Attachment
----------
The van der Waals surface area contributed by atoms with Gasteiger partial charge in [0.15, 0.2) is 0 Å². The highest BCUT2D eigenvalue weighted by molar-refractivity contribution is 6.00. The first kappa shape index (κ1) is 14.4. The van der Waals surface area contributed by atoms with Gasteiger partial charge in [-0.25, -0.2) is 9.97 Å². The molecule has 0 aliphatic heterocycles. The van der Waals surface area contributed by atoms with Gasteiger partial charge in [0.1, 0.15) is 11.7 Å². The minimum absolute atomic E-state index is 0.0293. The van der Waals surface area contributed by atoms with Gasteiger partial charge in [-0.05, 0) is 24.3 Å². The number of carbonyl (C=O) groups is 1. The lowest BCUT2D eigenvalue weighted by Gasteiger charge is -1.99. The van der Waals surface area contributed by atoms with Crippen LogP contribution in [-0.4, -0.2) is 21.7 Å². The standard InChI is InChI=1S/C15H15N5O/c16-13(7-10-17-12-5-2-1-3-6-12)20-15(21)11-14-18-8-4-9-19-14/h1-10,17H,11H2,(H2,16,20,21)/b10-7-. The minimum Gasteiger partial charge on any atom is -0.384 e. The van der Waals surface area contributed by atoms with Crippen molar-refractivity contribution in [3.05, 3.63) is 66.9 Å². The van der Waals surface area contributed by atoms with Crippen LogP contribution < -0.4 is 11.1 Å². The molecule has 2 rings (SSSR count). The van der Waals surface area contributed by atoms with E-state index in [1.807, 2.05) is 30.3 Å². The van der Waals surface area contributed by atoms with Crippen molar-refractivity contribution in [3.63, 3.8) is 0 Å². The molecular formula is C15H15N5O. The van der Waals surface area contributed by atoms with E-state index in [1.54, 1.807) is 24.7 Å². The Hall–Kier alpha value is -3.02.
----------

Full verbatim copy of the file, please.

The van der Waals surface area contributed by atoms with Gasteiger partial charge in [0.15, 0.2) is 0 Å². The highest BCUT2D eigenvalue weighted by molar-refractivity contribution is 6.00. The first kappa shape index (κ1) is 14.4. The van der Waals surface area contributed by atoms with Gasteiger partial charge in [-0.25, -0.2) is 9.97 Å². The molecule has 0 aliphatic heterocycles. The van der Waals surface area contributed by atoms with Gasteiger partial charge in [0.1, 0.15) is 11.7 Å². The minimum absolute atomic E-state index is 0.0293. The van der Waals surface area contributed by atoms with Gasteiger partial charge in [-0.05, 0) is 24.3 Å². The number of carbonyl (C=O) groups is 1. The lowest BCUT2D eigenvalue weighted by Gasteiger charge is -1.99. The van der Waals surface area contributed by atoms with Crippen LogP contribution in [-0.4, -0.2) is 21.7 Å². The standard InChI is InChI=1S/C15H15N5O/c16-13(7-10-17-12-5-2-1-3-6-12)20-15(21)11-14-18-8-4-9-19-14/h1-10,17H,11H2,(H2,16,20,21)/b10-7-. The minimum Gasteiger partial charge on any atom is -0.384 e. The van der Waals surface area contributed by atoms with Crippen molar-refractivity contribution in [3.05, 3.63) is 66.9 Å². The van der Waals surface area contributed by atoms with Crippen LogP contribution < -0.4 is 11.1 Å². The molecule has 2 rings (SSSR count). The van der Waals surface area contributed by atoms with E-state index in [1.807, 2.05) is 30.3 Å². The van der Waals surface area contributed by atoms with Crippen molar-refractivity contribution in [3.63, 3.8) is 0 Å². The molecular formula is C15H15N5O. The van der Waals surface area contributed by atoms with E-state index in [1.54, 1.807) is 24.7 Å². The Hall–Kier alpha value is -3.02.